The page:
Fly Away From Home

The Ladybug Transistor's time in Tucson yields an outstanding album.

When it came time for the Brooklyn's The Ladybug Transistor to put out a new record, the idea of recording yet again at their home studio just didn't feel right.

"We had done that too many times, I guess," said Ladybug Transistor founding father and guitarist Gary Olson. "We were looking for something new, and we thought by getting outside of New York it might help us focus a little bit on getting things done a little faster."

So they packed their bags, and the songs they'd been perfecting over the last year or so, and came to Tucson to record at Wavelab Studios with Craig Schumaker.

"When we record stuff in our own studio, it tends to drag on a bit sometimes," explained Olson. "It never gets finished, because we always have the option of doing more. So we wanted to have a limited amount of time and figured Tucson would be a really nice place to go, especially in the middle of the winter. We heard a bunch of stuff that Craig had done, and we really liked the way that it sounded, because we were looking to do something different but not a complete change. We wanted to work with somebody else, and we figured Craig would be a natural choice because of how his records sound."

After a few weeks at Wavelab in March, the triumvirate songwriting team of Olson, Jeff Baron (guitar) and Sasha Bell (keyboards), along with drummer San Fadyl and bassist Julia Rydholm, produced the self-titled The Ladybug Transistor (Merge), the band's fifth studio record.

True to the shimmering '60s-inspired pop on their past records, The Ladybug Transistor takes off with a flourish and spins through 13 songs played on 12-string guitars, keyboards, strings and horns. The Ladybug Transistor sounds smoother than the band's previous efforts; every song expands on a melody, with Olson's gentle vibrato and Bell's soothing lilt easing the songs to a crescendo with a dramatic, nostalgic tone--more like old two-lane highways through a small southern town than the grid pattern below Prospect Park, which is where Marlborough Farms is located.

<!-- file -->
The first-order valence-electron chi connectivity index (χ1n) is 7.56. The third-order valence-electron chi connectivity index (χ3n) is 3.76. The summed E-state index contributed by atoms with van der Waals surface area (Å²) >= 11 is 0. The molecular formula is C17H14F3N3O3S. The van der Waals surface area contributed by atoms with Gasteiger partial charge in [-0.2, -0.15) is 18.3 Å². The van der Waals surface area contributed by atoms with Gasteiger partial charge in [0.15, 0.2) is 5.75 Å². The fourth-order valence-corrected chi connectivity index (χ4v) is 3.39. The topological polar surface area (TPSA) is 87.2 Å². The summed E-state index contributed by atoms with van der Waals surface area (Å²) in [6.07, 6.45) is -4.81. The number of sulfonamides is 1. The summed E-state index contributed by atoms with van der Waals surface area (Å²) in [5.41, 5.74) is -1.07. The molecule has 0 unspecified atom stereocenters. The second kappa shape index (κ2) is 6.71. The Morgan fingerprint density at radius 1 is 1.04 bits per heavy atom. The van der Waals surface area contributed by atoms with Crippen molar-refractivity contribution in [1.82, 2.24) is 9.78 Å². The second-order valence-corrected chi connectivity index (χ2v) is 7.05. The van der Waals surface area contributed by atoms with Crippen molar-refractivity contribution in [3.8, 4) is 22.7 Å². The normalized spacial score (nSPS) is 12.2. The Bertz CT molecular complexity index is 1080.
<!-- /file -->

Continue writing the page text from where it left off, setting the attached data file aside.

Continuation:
"Our albums in the past have all been neighborhood related, they're all named after streets in our area--Argyle, Beverly, Marlborough, Albemarle--they're all streets that are within a few blocks of our studio," said Olson. "We really love the neighborhood around here. Just walking around is inspirational--there are all these big houses and trees and cars just going by and you kind of hear that reference on lot of the earlier album lyrics. É We've been doing a lot of touring together over the past few years, so the newer songs have more of a travel theme."

The songs on The Ladybug Transistor talk of other places, of London, San Antonio, Virginia; of the difficulties of leaving and the excitement of being in a new place.

"Pack the cards, fold the table, roll the clock, blow the candle, before I am tired," sings Olson on "3=Wild," as guest musician Paul Niehaus of Lambchop and Calexico plays the pedal steel, "We're leaving town."

"On the morning train I watch your face grow warm, you want more of the sun," sings Bell on "The Places You'll Call Home." "But at this altitude we are melting here and there's little I can do, so today we say good-bye, and I'll see you in a month's time."

The dimensions of The Ladybug Transistor's songs come in part from the instrumentation and in part from the fact that three different members write songs.

"It adds sort of a creative dynamic, to have three songwriters," said Bell. "We show up with pretty finished songs, but then we fine-tune them as a group, and Gary writes a lot of the lyrics to the songs, so he's adding that. ... I think it adds a richness to it, to have three separate people coming in with different songs and then sort of adding to that; it adds patina, makes them one cohesive piece."